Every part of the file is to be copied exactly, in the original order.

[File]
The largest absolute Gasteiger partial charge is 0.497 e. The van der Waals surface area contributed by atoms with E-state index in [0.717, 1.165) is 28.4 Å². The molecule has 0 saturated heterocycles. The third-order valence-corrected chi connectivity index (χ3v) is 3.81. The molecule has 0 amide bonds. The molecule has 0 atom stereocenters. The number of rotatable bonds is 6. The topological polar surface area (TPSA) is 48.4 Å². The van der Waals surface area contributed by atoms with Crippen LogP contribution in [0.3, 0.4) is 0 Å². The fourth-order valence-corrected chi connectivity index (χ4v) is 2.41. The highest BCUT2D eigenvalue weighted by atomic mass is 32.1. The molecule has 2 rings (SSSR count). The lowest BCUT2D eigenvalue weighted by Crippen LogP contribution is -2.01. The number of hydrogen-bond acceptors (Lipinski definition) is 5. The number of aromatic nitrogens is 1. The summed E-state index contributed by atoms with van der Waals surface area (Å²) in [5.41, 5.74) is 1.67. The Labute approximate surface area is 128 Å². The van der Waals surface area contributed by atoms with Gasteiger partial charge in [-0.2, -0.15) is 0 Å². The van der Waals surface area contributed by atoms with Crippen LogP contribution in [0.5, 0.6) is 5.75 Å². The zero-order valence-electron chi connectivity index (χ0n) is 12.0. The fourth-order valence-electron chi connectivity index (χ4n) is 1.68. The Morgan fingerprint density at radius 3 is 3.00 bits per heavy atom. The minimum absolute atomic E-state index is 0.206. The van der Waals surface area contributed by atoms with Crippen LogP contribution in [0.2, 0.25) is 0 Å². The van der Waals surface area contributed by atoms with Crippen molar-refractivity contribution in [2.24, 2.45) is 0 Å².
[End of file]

The largest absolute Gasteiger partial charge is 0.497 e. The van der Waals surface area contributed by atoms with E-state index in [0.717, 1.165) is 28.4 Å². The molecule has 0 saturated heterocycles. The third-order valence-corrected chi connectivity index (χ3v) is 3.81. The molecule has 0 amide bonds. The molecule has 0 atom stereocenters. The number of rotatable bonds is 6. The topological polar surface area (TPSA) is 48.4 Å². The van der Waals surface area contributed by atoms with Crippen LogP contribution in [0.3, 0.4) is 0 Å². The fourth-order valence-corrected chi connectivity index (χ4v) is 2.41. The highest BCUT2D eigenvalue weighted by atomic mass is 32.1. The molecule has 2 rings (SSSR count). The lowest BCUT2D eigenvalue weighted by Crippen LogP contribution is -2.01. The number of hydrogen-bond acceptors (Lipinski definition) is 5. The number of aromatic nitrogens is 1. The summed E-state index contributed by atoms with van der Waals surface area (Å²) in [5.41, 5.74) is 1.67. The Labute approximate surface area is 128 Å². The van der Waals surface area contributed by atoms with Gasteiger partial charge in [-0.2, -0.15) is 0 Å². The van der Waals surface area contributed by atoms with Crippen LogP contribution in [0.5, 0.6) is 5.75 Å². The zero-order valence-electron chi connectivity index (χ0n) is 12.0. The fourth-order valence-electron chi connectivity index (χ4n) is 1.68. The Morgan fingerprint density at radius 3 is 3.00 bits per heavy atom. The minimum absolute atomic E-state index is 0.206. The van der Waals surface area contributed by atoms with Crippen LogP contribution in [0.2, 0.25) is 0 Å². The van der Waals surface area contributed by atoms with Crippen molar-refractivity contribution in [2.24, 2.45) is 0 Å².